Cardiology Roundup: Advancements in Imaging

2017-08-22
 

As cardiology evolves, less invasive imaging and treatment is becoming just as effective, if not more so, than more invasive options. It’s a welcome development: The more patients who can avoid surgical intervention and its accompanying complications, the better.

New developments in imaging technology hold the promise of capturing more data, more quickly, with fewer side effects for the patient. This month’s cardiology roundup takes a look at the state of the art, and what’s just around the corner. Read on to explore advances in 3D printing, 3D imaging, ultrasound, and more.

1. 3D Printed Models Could Transform Heart Valve Replacements
For transcatheter aortic valve replacement (TAVR) patients, getting the right fit on the prosthetic valve is vital. An incorrectly-sized valve can lead to paravalvular leakage, increasing the risk of endocarditis and heart failure.

A new study from the Piedmont Heart Institute in Atlanta, GA seeks to help patients find just the right fit by using 3D printing to model patient’s valve structures. These elaborate, anatomically precise models can then be used to test valves in different sizes and from different manufacturers to find the one least likely to leak.

The researchers say their results are encouraging, indicating that this type of modeling could improve care for TAVR patients.

2. 3D Vascular Ultrasound Better Estimates Cardiovascular Risk
Researchers at the Mount Sinai Hospital in New York City, NY, have successfully used three-dimensional vascular ultrasound (3DVUS) to augment cardiovascular risk profiling. The research team used 3DVUS to quantify the amount of plaque in carotid and femoral arteries in nearly 4,000 test subjects.

The team discovered that men tend to have a higher plaque burden than women, that femoral plaque burden was higher compared to the carotid territory, and that increasing age was also a factor.

3DVUS is still in the research and development stage, but it appears to be superior at quantifying atherosclerotic plaque volume compared to 2-dimensional techniques, is radiation free, and may be more cost-effective.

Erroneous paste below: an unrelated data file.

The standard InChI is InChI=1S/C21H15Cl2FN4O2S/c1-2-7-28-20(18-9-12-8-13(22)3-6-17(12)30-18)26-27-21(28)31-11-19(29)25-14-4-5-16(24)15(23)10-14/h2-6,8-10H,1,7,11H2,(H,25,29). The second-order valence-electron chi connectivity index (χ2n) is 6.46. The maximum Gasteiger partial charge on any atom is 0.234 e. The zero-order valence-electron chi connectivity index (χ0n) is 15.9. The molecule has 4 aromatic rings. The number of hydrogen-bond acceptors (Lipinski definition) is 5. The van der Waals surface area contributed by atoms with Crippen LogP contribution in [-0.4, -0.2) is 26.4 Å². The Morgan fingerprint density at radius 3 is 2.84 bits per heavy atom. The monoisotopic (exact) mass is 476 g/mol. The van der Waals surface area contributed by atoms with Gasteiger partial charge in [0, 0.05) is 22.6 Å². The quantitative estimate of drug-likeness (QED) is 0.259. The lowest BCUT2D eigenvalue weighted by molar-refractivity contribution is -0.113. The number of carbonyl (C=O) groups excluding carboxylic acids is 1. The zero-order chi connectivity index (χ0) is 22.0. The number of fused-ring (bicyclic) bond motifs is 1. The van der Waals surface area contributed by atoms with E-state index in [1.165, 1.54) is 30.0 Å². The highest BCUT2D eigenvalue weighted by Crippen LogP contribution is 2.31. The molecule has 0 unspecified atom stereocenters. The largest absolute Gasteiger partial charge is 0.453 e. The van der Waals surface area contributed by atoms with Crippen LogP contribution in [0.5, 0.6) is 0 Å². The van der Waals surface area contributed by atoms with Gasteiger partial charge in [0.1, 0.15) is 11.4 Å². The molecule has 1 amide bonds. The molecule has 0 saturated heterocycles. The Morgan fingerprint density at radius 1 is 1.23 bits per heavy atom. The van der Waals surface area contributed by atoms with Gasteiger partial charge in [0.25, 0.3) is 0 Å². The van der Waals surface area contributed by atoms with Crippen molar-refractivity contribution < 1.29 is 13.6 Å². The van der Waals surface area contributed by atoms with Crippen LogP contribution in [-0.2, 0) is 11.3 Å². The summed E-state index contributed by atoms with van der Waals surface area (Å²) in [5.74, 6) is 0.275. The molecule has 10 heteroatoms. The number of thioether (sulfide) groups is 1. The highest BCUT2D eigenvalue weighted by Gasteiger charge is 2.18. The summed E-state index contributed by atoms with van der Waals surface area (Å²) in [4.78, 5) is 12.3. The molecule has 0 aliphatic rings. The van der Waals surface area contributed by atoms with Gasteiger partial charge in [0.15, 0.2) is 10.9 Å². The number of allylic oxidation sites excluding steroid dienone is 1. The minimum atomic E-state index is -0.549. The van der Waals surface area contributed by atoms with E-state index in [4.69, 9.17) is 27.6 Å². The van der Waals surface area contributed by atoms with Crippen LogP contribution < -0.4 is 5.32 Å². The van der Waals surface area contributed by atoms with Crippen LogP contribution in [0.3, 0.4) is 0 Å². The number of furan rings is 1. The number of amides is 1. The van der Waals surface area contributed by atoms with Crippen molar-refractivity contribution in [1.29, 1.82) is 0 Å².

3. New PET-CT Scan Improves Detection in Rare Cardiac Condition
Historically, PET-CT scans have been used to diagnose cardiac sarcoidosis. But these scans often yield difficult to interpret or unclear results, which can lead to false negatives. A new technique developed at the University of Illinois in Chicago has produced much clearer images, combining the PET-CT scan with a 72-hour high-fat, low-sugar diet preparation period before images are taken.

Researchers using the new technique were able to investigate how cardiac sarcoidosis relates to sarcoidosis throughout the body, to determine if patients evaluated for cardiac sarcoidosis would benefit from thorough body imaging.

Their research found that, in 188 patients, 20 scans were positive for cardiac sarcoidosis, and 40 percent of those had sarcoidosis in other parts of the body. The research team concluded that more extensive scans could be beneficial for a significant number of patients.

4. Ultrafast Ultrasound Tackles Cardiac Imaging
Tracking and measuring the electrical signals that activate cardiac cells is crucial for understanding heart function and identifying arrhythmia. A new type of acoustoelectric imaging may be able to map cardiac activation more quickly and effectively than existing methods in a non-invasive fashion.

Researchers at Institut Langevin have built a prototype of an ultrafast acoustoelectric imaging system. The compact, portable device can map time-varying currents in real time, as demonstrated using electrodes in a saline pool.

The researchers say they have used the scanner in vivo with promising results, and are planning to upgrade the system to support 3D imaging as well.

5. A Nonsurgical Procedure for Single-Ventricle Congenital Heart Disease
A first-in-human trial appears to be successful for a closed-chest, catheter-only alternative to a Glenn shunt for improving pulmonary blood flow. The procedure, reports MedPage Today, “uses transcatheter electro-wire perforation to cross unoperated or naive intact blood vessel walls and stents to connect adjacent large blood vessels.”

The researchers say the procedure is indicated for adult patients who need a one-and-a-half ventricle repair, and are currently developing smaller devices that could be used for children.

As cardiac imaging techniques continue to develop, the potential for non-invasive diagnosis and treatment continues to improve. The advances in this article — and hundreds more currently being researched — will help cardiologists provide the best level of care for each patient, while minimizing the risks associated with invasive intervention.

To learn more about the latest developments in diagnostic imaging from experts in the field, download Advancements in Diagnostic Imaging: Past Milestones to Future Possibilities.

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